For software developers, it is typical to use open source libraries and code when developing new platforms and software. By using these dependencies, new application development time can be minimized. In other words, why reinvent the wheel when building a car? Previously developed software components can used in conjunction with other previously developed software and your code to create the new application.
The use of open source software in commercial closed source projects depends on its license and is generally allowed. Open source software is community and collaboration-based, whereas propriety software is the property of the developer. This allows for greater flexibility and public review of the code; however, use and understanding of the software often requires expertise given a lack of dedicated support for open source software.
Apache Log4j is under the Apache software license which allows use in proprietary and other open source software with certain stipulations. Log4j is a Java library that enables logging error messages in applications. Log4j is widely used in enterprise software applications, including those custom applications developed in-house by businesses, and forms part of many cloud computing services.
How do you know what software dependencies are used in your environment?
Recently, we have seen vulnerabilities in open source software that have wide-reaching effects on the security of the software used by commercial and government entities. As a result, it is more important than ever to know what software libraries and dependencies, and their versions, are present in your environment. Cisco Secure Workload, previously Cisco Tetration, enables IT administrators to implement application microsegmentation and monitor their current environment.
Cisco Secure Workload collects the following information that can be useful to security teams:
- Host operating system and version
- Network interfaces
- Active processes
- Maps communications between applications showing applicable ports, protocols, and services
- Identifies internal and external dependencies of applications
How can I use Cisco Secure Workload to protect my environment from the Log4J vulnerability or any other zero day vulnerability?
A zero day vulnerability is a security flaw that is present in a software deployment on its first release unbeknownst to its creators. Organizations like MITRE are dedicated to finding and publishing these and other types of Common Vulnerabilities and Exposures (CVEs).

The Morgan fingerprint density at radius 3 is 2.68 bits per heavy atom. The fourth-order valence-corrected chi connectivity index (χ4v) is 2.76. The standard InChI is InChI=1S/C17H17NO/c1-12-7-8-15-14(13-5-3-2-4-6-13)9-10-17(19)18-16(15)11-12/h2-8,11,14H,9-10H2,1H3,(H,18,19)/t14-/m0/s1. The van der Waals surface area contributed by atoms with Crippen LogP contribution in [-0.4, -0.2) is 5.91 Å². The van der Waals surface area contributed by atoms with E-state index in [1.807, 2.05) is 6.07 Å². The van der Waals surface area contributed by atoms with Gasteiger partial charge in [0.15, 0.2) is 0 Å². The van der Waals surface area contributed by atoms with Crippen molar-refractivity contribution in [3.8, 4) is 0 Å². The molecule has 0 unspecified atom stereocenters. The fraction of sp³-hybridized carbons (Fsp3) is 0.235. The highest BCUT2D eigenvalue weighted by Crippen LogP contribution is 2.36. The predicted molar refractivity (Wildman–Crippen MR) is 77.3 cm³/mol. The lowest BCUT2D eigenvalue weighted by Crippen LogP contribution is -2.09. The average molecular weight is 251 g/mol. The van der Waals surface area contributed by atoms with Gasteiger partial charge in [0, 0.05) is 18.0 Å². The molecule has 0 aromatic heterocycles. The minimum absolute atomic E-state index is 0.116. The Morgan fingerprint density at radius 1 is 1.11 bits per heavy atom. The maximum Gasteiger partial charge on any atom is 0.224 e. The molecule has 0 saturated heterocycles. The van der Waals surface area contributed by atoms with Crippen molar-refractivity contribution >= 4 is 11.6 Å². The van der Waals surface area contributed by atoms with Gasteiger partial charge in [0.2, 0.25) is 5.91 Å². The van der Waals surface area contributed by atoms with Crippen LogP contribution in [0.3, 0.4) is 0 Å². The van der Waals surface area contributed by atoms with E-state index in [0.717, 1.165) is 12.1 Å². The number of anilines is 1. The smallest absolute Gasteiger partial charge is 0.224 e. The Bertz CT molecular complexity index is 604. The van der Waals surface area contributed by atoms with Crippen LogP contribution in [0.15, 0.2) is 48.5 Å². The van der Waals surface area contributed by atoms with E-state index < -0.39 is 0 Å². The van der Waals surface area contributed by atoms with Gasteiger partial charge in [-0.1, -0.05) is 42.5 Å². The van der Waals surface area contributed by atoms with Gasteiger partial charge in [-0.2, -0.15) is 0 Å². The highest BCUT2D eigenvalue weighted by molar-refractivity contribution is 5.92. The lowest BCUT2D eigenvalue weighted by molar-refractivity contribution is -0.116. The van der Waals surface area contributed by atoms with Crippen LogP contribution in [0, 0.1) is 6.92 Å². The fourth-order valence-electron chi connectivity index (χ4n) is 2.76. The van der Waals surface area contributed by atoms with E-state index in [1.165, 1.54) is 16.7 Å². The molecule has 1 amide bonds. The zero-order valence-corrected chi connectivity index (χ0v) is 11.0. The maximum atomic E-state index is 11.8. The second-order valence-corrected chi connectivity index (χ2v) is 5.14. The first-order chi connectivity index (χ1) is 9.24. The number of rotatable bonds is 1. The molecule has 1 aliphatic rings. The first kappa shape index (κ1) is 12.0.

According to the NIST National Vulnerability Database (NVD), CVE-2021-44228 states that the following Apache Log4j2 packages are affected: 2.0-beta9 through 2.12.1 and 2.13.0 through 2.15.0. Apache Log4j is developed by the open source Apache Software Foundation and the library is commonly used for Java logging. The vulnerability has been disabled and subsequently removed in version 2.16.0. Furthermore, this vulnerability affects only log4j-core, not log4net, log4cxx, or any other Apache Logging Services projects.
Cisco Secure Workload provides a zero trust microsegmentation model which monitors workloads while enforcing least privilege communication and restricting lateral movement. Secure Workload can identify Log4j or other vulnerable software packages, as well as processes associated with post-compromise activity based on published indicators of compromise. Secure Workload reports the version of the software as well as the CVE and CVSS severity rating for improved visibility. Furthermore, segmentation policies can be applied to help protect an environment against attack from vulnerable assets.
Now that I’ve identified the workloads with Cisco Secure Workload, how do I protect them?
Fortunately, one of the most difficult aspects of protecting against Log4J is knowing which workloads are affected. Cisco Secure Workload makes that step easy! Now that the applications affected have been identified, the developers of the software can either update to an unaffected version of Log4j or disable the JNDI handler. With visibility into software package versions, system administrators can update vendor software at the vendor’s direction to address the Log4j vulnerability.
Please contact GovSmart to learn more about a Cisco Secure Workload solution and how to best mitigate cyber threats.
NVD – CVE-2021-44228 (nist.gov)
Cisco Talos Intelligence Group – Comprehensive Threat Intelligence: Threat Advisory: Critical Apache Log4j vulnerability being exploited in the wild